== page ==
The agreement, reached in time for the state’s second bid at $700 million in federal education grants, would scrap the current system whereby teachers were rated simply satisfactory or unsatisfactory. Instead, annual evaluations would place teachers in one of four categories — highly effective, effective, developing and ineffective. While the deal would not have any immediate effect on teacher pay, it could make it easier for schools to fire teachers deemed subpar.

“We believe that if done correctly this will change the landscape dramatically,” said David M. Steiner, the state education commissioner. “This is not a gotcha system. This is about creating professional development that can really improve education.”

Teachers would be measured on a 100-point scale, with 20 percent points based on how much students improve on the standardized state exams. Another 20 percent would be based on local tests, which would have to be developed by each school system. After two years, 25 percent would be based on the state exams and 15 percent would come from the local tests.

The remainder of the evaluation will come from observations from principals and other teachers, and other measures. If teachers are rated ineffective for two consecutive years, they would face firing through an expedited hearing process that must conclude within 60 days. Currently hearings can drag on for several months.

The changes, which Mr. Steiner, his deputy John King and Merryl H. Tisch,(at right) the chancellor of the State Board of Regents, described in an interview on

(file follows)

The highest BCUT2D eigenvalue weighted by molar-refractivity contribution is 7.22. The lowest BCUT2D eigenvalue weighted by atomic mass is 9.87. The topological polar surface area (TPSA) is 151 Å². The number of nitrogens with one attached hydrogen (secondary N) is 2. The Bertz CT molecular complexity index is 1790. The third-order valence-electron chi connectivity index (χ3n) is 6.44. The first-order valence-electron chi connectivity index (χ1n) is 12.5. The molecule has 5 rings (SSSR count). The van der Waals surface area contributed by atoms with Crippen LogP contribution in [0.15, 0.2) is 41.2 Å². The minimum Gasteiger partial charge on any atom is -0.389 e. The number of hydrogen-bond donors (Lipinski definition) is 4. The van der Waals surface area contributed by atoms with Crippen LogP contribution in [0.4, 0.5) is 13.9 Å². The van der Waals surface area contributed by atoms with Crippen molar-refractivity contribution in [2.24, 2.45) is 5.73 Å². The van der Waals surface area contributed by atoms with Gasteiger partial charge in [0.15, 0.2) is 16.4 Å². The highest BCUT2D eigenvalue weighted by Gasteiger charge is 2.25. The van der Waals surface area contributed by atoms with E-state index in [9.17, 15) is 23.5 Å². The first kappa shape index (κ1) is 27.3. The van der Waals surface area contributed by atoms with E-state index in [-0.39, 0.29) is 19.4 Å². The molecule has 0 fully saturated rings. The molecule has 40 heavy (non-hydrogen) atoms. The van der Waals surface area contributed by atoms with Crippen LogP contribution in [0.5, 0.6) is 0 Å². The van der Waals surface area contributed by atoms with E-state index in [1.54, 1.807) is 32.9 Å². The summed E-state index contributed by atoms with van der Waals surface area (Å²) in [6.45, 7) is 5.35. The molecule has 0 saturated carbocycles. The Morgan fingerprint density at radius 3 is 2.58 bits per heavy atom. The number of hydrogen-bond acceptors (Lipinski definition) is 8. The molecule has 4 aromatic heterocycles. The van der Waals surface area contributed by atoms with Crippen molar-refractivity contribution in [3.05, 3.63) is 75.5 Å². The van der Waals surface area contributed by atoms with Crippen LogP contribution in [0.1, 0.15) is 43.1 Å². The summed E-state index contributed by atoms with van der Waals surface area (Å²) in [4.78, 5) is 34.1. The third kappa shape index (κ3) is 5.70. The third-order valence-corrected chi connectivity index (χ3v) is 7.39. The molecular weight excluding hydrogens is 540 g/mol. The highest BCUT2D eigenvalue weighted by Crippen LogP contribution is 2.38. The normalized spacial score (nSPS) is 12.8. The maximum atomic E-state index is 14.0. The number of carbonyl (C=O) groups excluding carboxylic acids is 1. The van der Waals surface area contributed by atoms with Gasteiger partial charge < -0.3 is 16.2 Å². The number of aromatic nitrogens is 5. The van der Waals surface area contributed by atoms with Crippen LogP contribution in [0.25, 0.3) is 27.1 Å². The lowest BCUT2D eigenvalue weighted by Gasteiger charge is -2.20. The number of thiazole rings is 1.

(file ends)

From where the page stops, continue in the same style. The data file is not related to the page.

Monday, are subject to approval by the State Legislature. Ms. Tisch said they needed lawmakers to approve a package of education legislation within the next 10 days, so that the state could meet the June 1 application deadline for the federal competition known as Race to the Top.

New York did not win one of the first Race to the Top grants. Last week, the State Senate voted to more than double the number of charter schools in the state, another move aimed at winning Race to the Top money. The Assembly has not voted on that issue, though pro-charter advocates have been furiously lobbying and running advertisements.

Testing data would be used for only a fraction of the teachers in the state, because many teachers instruct in subjects or grades that do not have an annual exam. Mr. Steiner and Ms. Tisch have criticized the state exams, saying they may have become too easy and predictable in the last several years. But Mr. Steiner said that they were “not useless,” and that the department was taking steps to improve them, including changes this year that broadened the material covered by the tests.

Lawmakers are likely to approve the changes if they are backed by the teachers’ unions. But Mr. Steiner said it remained unclear if the state was out of “choppy waters.”

The unions — the New York State United Teachers and the United Federation of Teachers, the city’s union — did not gain any clear benefit from the deal, other than shielding themselves from criticism that they were hurting the state’s chances in Race to the Top. And union leaders who backed the plan could face significant backlash from members, particularly at a time when many districts are planning for layoffs.